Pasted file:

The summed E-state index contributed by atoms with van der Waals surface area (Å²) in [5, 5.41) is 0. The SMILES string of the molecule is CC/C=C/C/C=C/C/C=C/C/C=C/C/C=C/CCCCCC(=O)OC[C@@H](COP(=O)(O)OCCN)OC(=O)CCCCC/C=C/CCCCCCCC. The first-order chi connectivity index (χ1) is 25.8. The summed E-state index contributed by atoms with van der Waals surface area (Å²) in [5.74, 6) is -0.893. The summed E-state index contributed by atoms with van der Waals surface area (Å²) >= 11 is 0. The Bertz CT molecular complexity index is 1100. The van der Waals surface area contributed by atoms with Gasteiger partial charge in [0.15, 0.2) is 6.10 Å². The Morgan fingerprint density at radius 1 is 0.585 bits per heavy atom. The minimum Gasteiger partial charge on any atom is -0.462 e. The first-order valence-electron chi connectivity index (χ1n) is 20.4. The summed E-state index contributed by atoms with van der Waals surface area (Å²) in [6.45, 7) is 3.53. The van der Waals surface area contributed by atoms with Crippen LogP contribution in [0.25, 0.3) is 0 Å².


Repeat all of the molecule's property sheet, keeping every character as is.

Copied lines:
The summed E-state index contributed by atoms with van der Waals surface area (Å²) in [5, 5.41) is 0. The SMILES string of the molecule is CC/C=C/C/C=C/C/C=C/C/C=C/C/C=C/CCCCCC(=O)OC[C@@H](COP(=O)(O)OCCN)OC(=O)CCCCC/C=C/CCCCCCCC. The first-order chi connectivity index (χ1) is 25.8. The summed E-state index contributed by atoms with van der Waals surface area (Å²) in [5.74, 6) is -0.893. The summed E-state index contributed by atoms with van der Waals surface area (Å²) >= 11 is 0. The Bertz CT molecular complexity index is 1100. The van der Waals surface area contributed by atoms with Gasteiger partial charge in [0.15, 0.2) is 6.10 Å². The Morgan fingerprint density at radius 1 is 0.585 bits per heavy atom. The minimum Gasteiger partial charge on any atom is -0.462 e. The first-order valence-electron chi connectivity index (χ1n) is 20.4. The summed E-state index contributed by atoms with van der Waals surface area (Å²) in [6.45, 7) is 3.53. The van der Waals surface area contributed by atoms with Crippen LogP contribution in [0.25, 0.3) is 0 Å².